"The gold medals changed our lives and paved the way for women's sport"

HUntil the 1992 Barcelona Games, no Spanish woman had been on an Olympic podium. In that appointment, which marked a before and after for the national women’s sport, eight did it, including Miriam Blasco (judo), Theresa Zabell (sailing) and Mercedes Coghen (hockey), that this Saturday they recalled that milestone at MARCA Sport Weekend.

The three Olympic champions agreed that those medals changed their lives and paved the way for many athletes, that have been reaping numerous sports successes subsequently. “Yes, that gold changed my life,” recalled Blasco, the first Spanish Olympic champion in history. “She made me think that I could achieve what I wanted. An example is that 30 years later we are talking about it.”

Zabell was of the same opinion. “Success like that changes you,” said the sailor, which affected the hardships they sometimes had to go through to achieve their dreams. “We traveled on our own, we paid for everything. Sometimes we ate fries with mayonnaise because we had no money. That makes us see how far we’ve come.”

We traveled on our own, we paid for everything. Sometimes we eat fries with mayonnaise because we don’t have money

Theresa Zabell, Olympic champion

For its part, Mercedes Coghen recalled the harshness of the trips and the concentrations of the months prior to the Games, for a practically amateur team. “For us, sport was a hobby then,” recalled Coghen. “In our mind then there was hardly the fact of thinking about being professionals. In fact, there were colleagues who retired after winning gold. The months before the Games were very hard. The training sessions were incredible from the physical point of view and innovative. for that time. We trained reflexes with tennis ball throwing machines, but with hockey balls.”

In our mind then there was hardly the fact of thinking about being professionals. There were companions who withdrew after winning gold. The months before the Games were tough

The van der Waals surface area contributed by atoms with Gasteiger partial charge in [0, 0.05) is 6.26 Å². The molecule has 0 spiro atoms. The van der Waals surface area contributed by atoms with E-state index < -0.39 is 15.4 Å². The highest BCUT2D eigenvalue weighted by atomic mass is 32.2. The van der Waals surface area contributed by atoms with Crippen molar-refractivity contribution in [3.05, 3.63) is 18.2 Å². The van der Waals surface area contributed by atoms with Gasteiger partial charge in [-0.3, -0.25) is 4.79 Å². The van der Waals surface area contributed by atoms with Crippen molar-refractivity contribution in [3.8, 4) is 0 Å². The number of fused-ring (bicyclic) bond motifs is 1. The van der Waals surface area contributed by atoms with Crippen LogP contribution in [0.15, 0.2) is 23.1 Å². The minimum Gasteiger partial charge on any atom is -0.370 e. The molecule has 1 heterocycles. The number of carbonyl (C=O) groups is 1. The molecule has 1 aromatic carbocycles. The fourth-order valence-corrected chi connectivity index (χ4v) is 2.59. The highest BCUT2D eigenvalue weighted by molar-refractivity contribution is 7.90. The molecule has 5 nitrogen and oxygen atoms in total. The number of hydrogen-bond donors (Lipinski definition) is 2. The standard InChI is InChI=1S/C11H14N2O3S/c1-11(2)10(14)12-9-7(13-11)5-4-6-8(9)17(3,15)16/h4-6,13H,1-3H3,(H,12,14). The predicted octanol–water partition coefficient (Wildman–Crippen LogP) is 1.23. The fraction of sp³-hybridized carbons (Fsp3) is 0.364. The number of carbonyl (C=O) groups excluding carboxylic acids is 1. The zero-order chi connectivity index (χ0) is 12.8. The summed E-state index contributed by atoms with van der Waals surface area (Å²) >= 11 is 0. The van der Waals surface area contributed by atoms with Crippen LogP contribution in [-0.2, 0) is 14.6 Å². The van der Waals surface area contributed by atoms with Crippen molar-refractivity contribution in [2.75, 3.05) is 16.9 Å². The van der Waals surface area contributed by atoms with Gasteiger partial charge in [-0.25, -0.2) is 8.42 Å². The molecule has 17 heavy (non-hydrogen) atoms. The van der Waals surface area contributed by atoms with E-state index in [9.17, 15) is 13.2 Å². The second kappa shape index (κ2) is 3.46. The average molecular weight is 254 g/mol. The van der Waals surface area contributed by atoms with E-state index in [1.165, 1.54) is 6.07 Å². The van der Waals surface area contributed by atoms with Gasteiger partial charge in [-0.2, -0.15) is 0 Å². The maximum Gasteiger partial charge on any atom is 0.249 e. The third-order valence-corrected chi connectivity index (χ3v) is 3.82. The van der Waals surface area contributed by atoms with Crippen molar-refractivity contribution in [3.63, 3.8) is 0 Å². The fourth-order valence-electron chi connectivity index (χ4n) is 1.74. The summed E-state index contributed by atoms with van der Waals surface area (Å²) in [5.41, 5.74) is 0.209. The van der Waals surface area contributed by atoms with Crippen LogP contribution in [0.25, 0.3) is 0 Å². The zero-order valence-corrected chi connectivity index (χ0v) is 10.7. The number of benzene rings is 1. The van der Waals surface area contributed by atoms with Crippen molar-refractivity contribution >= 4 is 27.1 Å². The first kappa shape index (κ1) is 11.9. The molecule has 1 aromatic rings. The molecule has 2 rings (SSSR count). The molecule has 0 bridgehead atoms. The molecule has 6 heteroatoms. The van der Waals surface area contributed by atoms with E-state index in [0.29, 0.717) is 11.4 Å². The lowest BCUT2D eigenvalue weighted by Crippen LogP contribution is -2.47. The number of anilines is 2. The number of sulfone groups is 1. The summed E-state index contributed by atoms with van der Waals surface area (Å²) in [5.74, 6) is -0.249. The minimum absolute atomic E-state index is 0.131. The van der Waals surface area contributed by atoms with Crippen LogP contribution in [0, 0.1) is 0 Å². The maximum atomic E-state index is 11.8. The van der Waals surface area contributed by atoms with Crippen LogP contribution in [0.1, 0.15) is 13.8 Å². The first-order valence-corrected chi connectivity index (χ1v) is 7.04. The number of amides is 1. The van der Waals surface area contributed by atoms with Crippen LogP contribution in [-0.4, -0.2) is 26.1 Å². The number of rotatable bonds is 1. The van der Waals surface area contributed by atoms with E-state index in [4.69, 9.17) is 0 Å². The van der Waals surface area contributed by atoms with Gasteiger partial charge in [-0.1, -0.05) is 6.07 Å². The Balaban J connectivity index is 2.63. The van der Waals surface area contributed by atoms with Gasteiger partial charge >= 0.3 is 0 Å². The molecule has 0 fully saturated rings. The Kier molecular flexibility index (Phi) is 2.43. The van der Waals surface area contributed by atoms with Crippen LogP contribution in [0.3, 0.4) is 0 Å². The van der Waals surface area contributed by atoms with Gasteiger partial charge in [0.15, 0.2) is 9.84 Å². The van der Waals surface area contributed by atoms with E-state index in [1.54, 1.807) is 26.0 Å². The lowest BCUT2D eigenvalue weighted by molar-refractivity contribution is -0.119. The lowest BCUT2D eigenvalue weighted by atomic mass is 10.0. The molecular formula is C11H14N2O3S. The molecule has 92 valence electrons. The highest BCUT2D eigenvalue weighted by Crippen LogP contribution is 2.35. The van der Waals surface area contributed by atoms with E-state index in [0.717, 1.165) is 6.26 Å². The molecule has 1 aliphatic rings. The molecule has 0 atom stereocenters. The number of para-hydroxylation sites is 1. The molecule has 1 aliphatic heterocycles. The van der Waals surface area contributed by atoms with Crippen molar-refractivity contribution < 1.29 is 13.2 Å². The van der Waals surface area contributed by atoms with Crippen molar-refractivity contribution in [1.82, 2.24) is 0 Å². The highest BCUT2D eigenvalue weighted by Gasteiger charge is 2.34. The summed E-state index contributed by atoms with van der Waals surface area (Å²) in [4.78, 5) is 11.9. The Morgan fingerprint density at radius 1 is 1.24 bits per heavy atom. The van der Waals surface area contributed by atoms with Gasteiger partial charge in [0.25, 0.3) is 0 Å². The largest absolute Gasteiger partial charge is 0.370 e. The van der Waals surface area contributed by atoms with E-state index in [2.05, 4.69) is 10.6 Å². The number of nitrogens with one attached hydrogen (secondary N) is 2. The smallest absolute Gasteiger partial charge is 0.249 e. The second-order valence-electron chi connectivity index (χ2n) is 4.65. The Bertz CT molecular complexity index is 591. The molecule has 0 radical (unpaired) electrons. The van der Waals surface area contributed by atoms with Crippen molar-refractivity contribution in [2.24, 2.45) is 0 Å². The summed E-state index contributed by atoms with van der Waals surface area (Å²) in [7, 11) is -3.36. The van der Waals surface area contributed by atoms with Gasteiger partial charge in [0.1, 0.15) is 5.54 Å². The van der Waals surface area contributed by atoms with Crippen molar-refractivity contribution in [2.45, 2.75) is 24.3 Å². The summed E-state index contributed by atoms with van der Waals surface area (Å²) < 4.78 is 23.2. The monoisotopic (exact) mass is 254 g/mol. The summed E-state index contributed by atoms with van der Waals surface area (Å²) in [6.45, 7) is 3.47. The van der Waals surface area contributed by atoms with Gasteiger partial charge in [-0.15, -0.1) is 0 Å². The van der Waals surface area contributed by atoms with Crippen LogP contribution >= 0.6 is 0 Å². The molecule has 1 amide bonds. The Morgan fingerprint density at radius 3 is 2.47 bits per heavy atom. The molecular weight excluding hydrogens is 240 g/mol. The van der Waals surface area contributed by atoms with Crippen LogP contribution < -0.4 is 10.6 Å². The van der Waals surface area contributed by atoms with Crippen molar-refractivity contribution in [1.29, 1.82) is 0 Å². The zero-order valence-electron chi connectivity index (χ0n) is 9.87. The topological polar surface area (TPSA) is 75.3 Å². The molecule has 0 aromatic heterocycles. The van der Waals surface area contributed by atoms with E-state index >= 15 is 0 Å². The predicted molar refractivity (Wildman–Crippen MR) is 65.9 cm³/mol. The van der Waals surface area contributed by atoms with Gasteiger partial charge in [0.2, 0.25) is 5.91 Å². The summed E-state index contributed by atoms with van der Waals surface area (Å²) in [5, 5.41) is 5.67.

Mercedes Coghen, Olympic champion

And the anecdotes arrived, many of them related to the scarce money that Spanish athletes then had to defray competition expenses. “Sometimes we even went hungry,” Coghen admitted. “On some trip to Russia, in order to get some fruit, bananas for example, we came to exchange paintings.”

Zabell talked about those competitions where she was the captain of the men. “When getting off the ship, a journalist even asked a colleague: How do you let a woman boss you around?”

Miriam Blasco also emphasized the difference in treatment that sporting and female successes received in the media at the time. “There are many differences between our time and now. We were invisible to many and we didn’t even appear on the covers. In some media, Daniel Plaza’s medal was large and mine was small in a corner.”

There are many differences between our time and now. We were invisible to many and we didn’t even appear on the covers

Miriam Blasco, Olympic champion

And, although the advances have been very important, there are still some ‘glass ceilings’ in the sport, like the one that has to do with the presence of women at the head of the Federations. “It is a challenge that remains and must be faced,” explains Coghen. “You have to work so that women have that gap. It has been a world of men and there is still work to be done.”

That is why, even though before they were against quotas, now Zabell and Blasco defend them. “At first we were not in favor of quotas,” they both said. “It is necessary to start, to be inside, although later it will no longer be in 5 or 10 years.”

And all three agreed that it is essential that girls have female role models whom they want to emulate. “In some studies that we have done in schools, 80% of the children said they wanted to be like Ral or Alonso, at that time. But the girls did not have those references.”

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